Monkey business

Happy Chinese New Year! In this, the year of the monkey, feng shui Master Chen Shuaifu predicted economic woes with businesses going bust globally, but a good year for love and babies. Apparently, too, monkey years aren’t good for dogs, who count Donald Trump among them (really!) so even if we’re broke and the right wing successfully defunds reproductive health centers to result in children parents can’t afford, at least Trump, rightfully categorized, will have an epically bad campaign. Better yet, perhaps he will run out of Max Factor pancake makeup, so that, at least once, his under eye area will match the rest of his face and temples.

Speaking of categorization and stereotypes, it seems that America — or ’Murica, or U.S.A., depending which team you’re on at the time and which rally or sports event or satirical piece you’re writing — is sorting itself, no longer by religion, but by political party, a fact I learned at Idea Festival last year and since corroborated by how daters sort their potential matches on online dating sites. Bill Bishop, a former writer for the Herald-Leader, launched a study of how Americans migrate and included his research in his book, aptly named “The Big Sort.”

Bishop wrote that while once Americans sought and chose communities based on religious affiliation, political ideology is now the number one factor in an individual or family decision of what direction to go, young man or woman. Likewise, in a first for online dating sites, Tinder particularly, swiping right to indicate an interest in meeting the profile that pops up is more likely to happen if the profile matches the swiper’s own left leanings or right leanings. Indeed at Idea Festival, Bishop said political party now means more to one’s choice of mate than body type. What’s interesting, though, is as our access to the world grows exponentially through technology, we are self-segregating in an attempt to shrink it to meet our own viewpoints driven by wealth, education and economy.

Which brings me to the political version of the “Fight Club” for the left — and, yes, I’m breaking its first rule and issuing a spoiler alert simultaneously — that Tyler Durden was, in fact, his own brutal enemy. In this corner, $hillary and the FemBots and in the other, but similar corner, the Magician and Bernie Bros. The first says she couldn’t be more anti establishment, the second wants to get money entirely out of politics. Both claim to be the candidate who will “Get Things Done.” Much of the Things are similar. Other Things are not, i.e., health care reform and deregulating banks. What began as friendly banter has turned into friendly fire and the Democrats have begun eating their own. Brother against sister. Husband against husband. Each hoping for the last tweet with “if he or she wins the nomination, I might consider voting for the Republican nominee.” No. You. Din’t.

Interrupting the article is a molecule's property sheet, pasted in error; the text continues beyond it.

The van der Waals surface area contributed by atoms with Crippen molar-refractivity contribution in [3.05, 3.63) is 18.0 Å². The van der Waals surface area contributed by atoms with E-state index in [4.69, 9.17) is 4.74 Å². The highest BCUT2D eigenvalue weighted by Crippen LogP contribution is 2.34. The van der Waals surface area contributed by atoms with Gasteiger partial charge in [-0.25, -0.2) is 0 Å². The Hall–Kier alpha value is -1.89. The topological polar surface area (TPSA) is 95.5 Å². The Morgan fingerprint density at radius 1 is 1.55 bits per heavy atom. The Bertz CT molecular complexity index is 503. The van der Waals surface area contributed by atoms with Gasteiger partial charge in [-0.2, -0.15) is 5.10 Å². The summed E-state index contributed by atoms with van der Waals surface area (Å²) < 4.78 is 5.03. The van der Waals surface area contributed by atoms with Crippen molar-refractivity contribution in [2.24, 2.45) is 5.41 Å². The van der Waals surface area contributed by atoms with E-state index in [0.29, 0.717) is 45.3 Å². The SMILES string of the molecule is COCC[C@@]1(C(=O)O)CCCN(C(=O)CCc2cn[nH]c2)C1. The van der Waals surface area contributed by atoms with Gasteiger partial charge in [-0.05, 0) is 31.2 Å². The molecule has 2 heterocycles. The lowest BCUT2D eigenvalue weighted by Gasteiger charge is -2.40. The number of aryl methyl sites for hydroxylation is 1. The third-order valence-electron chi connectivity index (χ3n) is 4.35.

Inasmuch as the infighting is less of a surprise than the scope and breadth of Bernie Sanders’ support in Iowa, it is a bit of a breath of fresh air, too, as the homogeneity of left breaks up to reveal differing views, the potential for change and the idealism that exists despite decades of doubt based on practicality. In a pathological or viral system, how strong does an antidote have to be to overpower diseased cells that depend on the virus itself to maintain their own survival? Or is the cure better meted out over time by one who shares characteristics with the pathogens and can attack the disease from within?

“The Big Sort” posits that mixed company moderates opinion. It follows then that self-segregation and even self-insulation favors entrenched ideas with little openness to variance or doubt. In an Art News interview by Hannah Ghorashi, Marilyn Minter, who coined the term “food porn” and is renowned for pioneering steamy, wet-look, sexualized, occluded images of women in her photography, said, in retrospect, she thinks she scared people early in her career, which led to early rejection.

She said, early in her career, she surrounded herself with other “pro-sex” women artists who weren’t fazed by the imagery even critics couldn’t yet embrace. “All your friends are isolated in SoHo,” her husband told her.“They never go out. They’re in their studios all day long by themselves. Except for a few who were pro-sex feminists, they don’t know what sexual images even look like.” Minter said she was shocked when she learned everyone didn’t think like she did.

Change is possible, if slow, as Minter illustrates, once we open our eyes to the plight of another or the status quo no longer works for us. Asked how people change, Minter said, “You don’t yell at them; you don’t shame them. You have a conversation in a really calm way.” Take note social media mavens and politicos. Out of the mouths of babes.